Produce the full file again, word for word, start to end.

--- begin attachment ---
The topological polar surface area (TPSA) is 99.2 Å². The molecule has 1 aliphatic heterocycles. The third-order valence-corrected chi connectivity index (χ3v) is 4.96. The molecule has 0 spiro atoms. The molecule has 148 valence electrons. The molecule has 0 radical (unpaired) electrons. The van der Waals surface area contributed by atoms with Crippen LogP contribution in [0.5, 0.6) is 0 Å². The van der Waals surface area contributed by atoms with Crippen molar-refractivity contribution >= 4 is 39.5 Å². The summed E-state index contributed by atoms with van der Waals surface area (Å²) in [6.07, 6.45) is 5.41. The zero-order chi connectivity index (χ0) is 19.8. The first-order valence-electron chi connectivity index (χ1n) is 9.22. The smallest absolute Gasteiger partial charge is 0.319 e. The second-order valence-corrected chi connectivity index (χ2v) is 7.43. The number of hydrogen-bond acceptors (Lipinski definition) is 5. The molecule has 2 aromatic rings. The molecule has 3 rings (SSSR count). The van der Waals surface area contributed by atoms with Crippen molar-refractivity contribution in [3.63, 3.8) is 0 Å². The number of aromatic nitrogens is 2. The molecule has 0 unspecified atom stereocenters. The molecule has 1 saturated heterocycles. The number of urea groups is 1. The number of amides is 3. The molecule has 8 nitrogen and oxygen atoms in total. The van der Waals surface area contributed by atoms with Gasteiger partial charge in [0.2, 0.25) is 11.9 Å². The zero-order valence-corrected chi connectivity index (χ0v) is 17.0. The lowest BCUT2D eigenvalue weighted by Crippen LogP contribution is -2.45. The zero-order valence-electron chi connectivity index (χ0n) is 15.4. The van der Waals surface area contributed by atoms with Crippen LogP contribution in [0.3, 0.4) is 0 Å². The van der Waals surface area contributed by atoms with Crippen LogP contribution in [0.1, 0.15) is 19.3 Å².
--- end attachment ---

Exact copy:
The topological polar surface area (TPSA) is 99.2 Å². The molecule has 1 aliphatic heterocycles. The third-order valence-corrected chi connectivity index (χ3v) is 4.96. The molecule has 0 spiro atoms. The molecule has 148 valence electrons. The molecule has 0 radical (unpaired) electrons. The van der Waals surface area contributed by atoms with Crippen LogP contribution in [0.5, 0.6) is 0 Å². The van der Waals surface area contributed by atoms with Crippen molar-refractivity contribution >= 4 is 39.5 Å². The summed E-state index contributed by atoms with van der Waals surface area (Å²) in [6.07, 6.45) is 5.41. The zero-order chi connectivity index (χ0) is 19.8. The first-order valence-electron chi connectivity index (χ1n) is 9.22. The smallest absolute Gasteiger partial charge is 0.319 e. The second-order valence-corrected chi connectivity index (χ2v) is 7.43. The number of hydrogen-bond acceptors (Lipinski definition) is 5. The molecule has 2 aromatic rings. The molecule has 3 rings (SSSR count). The van der Waals surface area contributed by atoms with Crippen molar-refractivity contribution in [3.63, 3.8) is 0 Å². The number of aromatic nitrogens is 2. The molecule has 0 unspecified atom stereocenters. The molecule has 1 saturated heterocycles. The number of urea groups is 1. The number of amides is 3. The molecule has 8 nitrogen and oxygen atoms in total. The van der Waals surface area contributed by atoms with Gasteiger partial charge in [0.2, 0.25) is 11.9 Å². The zero-order valence-corrected chi connectivity index (χ0v) is 17.0. The lowest BCUT2D eigenvalue weighted by Crippen LogP contribution is -2.45. The zero-order valence-electron chi connectivity index (χ0n) is 15.4. The van der Waals surface area contributed by atoms with Crippen LogP contribution in [0.3, 0.4) is 0 Å². The van der Waals surface area contributed by atoms with Crippen LogP contribution in [0.1, 0.15) is 19.3 Å².